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Trump: Hispanics and Latinos 'really want the wall'

Donald Trump
Carlo Allegri | Reuters
Donald Trump

In a rambling speech on Tuesday, Republican presidential nominee Donald Trump said that Latinos and Hispanics would welcome his proposed wall between the U.S. and Mexico.

"The Latinos, the Hispanics, they don't want ... people pouring into our country taking their jobs, taking their houses," Trump said. "They want to have security. They really want the wall."

During the remarks, delivered at a rally in Virginia, Trump also knocked Democratic nominee Hillary Clinton's just-released fundraising numbers for July, repeatedly claiming that a small number of donors had given Clinton the bulk of her contributions.

"I want to find out how many I know, but I'll tell you what 20 people gave her — $60 million," Trump told a packed rally in Ashburn, Virginia, on Tuesday. "The game is played that way; they own her."

It is unclear where exactly the Trump campaign got those numbers, but a Forbes article from this May reported that a recent two-year summary from the Federal Election Commission showed that Priorities USA Action, the main Clinton super PAC, had raised $75.9 million this election cycle through April with nearly 80 percent of contributions made by 20 donors.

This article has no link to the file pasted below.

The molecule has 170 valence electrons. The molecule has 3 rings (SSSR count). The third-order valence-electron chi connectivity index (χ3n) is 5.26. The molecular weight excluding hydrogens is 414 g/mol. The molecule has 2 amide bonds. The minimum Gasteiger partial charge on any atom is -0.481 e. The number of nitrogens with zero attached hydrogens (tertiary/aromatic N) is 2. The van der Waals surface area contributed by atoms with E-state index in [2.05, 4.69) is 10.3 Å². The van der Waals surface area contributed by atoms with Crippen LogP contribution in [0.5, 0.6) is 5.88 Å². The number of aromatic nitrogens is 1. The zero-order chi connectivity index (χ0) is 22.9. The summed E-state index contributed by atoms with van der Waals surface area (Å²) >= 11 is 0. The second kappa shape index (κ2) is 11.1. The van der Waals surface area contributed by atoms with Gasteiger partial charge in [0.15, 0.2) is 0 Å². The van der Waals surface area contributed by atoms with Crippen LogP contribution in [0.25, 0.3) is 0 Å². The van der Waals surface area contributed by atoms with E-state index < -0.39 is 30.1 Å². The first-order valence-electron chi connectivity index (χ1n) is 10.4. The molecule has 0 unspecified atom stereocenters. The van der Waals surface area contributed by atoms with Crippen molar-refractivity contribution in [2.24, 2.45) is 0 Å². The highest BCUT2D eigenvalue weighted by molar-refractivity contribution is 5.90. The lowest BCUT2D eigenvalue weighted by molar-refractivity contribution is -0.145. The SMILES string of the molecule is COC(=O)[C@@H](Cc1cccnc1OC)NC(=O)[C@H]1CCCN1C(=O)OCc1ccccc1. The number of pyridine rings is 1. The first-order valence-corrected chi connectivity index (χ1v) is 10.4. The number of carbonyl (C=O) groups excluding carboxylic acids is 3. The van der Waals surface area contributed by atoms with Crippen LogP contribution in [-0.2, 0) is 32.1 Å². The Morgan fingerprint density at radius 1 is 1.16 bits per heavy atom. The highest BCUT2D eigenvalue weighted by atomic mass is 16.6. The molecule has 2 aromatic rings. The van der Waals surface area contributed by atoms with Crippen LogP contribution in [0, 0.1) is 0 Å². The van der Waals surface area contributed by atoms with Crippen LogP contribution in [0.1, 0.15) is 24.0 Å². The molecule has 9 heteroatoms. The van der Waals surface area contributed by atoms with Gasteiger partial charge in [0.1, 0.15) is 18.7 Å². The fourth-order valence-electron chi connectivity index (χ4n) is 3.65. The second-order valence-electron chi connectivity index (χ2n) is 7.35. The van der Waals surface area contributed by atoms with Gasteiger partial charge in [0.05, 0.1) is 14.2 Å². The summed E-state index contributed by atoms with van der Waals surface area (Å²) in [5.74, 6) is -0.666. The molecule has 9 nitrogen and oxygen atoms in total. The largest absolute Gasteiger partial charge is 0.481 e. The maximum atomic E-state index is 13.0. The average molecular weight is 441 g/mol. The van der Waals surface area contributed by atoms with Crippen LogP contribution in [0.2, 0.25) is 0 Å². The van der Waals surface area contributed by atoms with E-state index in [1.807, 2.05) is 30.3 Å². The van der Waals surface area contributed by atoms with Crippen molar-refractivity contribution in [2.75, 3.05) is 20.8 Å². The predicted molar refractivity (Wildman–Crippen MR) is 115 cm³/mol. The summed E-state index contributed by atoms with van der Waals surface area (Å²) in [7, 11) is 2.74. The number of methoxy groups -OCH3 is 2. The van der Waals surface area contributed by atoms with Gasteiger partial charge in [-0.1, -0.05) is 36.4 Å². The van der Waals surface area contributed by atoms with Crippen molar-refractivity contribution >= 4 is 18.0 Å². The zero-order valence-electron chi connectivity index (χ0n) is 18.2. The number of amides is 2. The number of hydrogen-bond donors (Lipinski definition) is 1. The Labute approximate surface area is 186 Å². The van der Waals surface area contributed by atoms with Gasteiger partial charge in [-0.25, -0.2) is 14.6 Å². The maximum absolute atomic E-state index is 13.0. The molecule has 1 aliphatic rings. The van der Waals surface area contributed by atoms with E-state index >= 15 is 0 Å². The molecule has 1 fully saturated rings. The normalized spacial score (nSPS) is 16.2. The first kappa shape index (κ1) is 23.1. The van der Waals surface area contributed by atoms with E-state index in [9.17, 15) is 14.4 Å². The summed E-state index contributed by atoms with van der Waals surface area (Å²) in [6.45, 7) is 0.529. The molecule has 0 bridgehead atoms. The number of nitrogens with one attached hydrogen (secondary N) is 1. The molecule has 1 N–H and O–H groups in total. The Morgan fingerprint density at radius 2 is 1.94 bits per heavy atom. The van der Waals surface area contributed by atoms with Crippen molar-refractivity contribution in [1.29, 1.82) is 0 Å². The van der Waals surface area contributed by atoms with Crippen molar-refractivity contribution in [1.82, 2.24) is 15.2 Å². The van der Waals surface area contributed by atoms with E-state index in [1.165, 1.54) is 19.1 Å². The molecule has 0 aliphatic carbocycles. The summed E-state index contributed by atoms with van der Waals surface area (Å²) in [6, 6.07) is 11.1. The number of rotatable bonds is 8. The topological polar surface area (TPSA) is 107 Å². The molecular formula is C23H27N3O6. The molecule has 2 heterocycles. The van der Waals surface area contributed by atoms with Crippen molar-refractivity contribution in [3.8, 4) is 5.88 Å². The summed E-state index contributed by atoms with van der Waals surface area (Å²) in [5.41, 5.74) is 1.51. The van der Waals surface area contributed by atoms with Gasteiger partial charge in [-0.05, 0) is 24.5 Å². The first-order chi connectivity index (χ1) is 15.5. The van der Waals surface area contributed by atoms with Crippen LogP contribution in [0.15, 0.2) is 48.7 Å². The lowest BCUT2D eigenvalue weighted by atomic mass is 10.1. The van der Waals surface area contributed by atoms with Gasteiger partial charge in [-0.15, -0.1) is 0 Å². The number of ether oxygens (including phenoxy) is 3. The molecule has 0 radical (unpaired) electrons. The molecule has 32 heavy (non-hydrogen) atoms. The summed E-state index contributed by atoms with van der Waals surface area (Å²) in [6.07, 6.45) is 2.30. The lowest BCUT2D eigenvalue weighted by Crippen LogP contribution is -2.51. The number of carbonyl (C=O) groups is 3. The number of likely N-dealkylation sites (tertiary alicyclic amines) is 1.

Clinton national spokesperson Josh Schwerin disputed the accuracy of Trump's remarks.

"Donald Trump has never had more than a passing relationship with the truth so it should surprise no-one that he is once again lying about Hillary Clinton," Schwerin wrote in an email. "The fact is the average donation to Hillary for America last month was just $44 and more than 1.6 million people have contributed to this campaign."

Seeming to reference his own July fundraising numbers, Trump told the crowd he has raised over $35 million with an approximate average donation of $61.

"We're announcing that we're going to have more than $35 million from a group of people, like almost 60,000 people averaging $61 a piece," Trump said.

Trump also talked about his nearby property, introduced his son Eric and appeared to call on the Arab states to pay for "safe zones" in Syria.

"We want to do safe zones in Syria. I will get the Gulf states, who are not doing much, believe me, the Gulf states have nothing but money," Trump said. "I'm going to get them to pay."

Toward the conclusion, Trump rattled off a litany of economic indicators and local factory closures in making the case that the economy is not doing well. In particular, he emphasized the need to increase the number of manufacturing jobs in the U.S.

"We need manufacturing jobs, we need the income, we need the productivity," Trump said. "We need the future."

— CNBC's Matt Cuddy contributed to this report.

UPDATED: This story was updated to include comment from the Clinton campaign.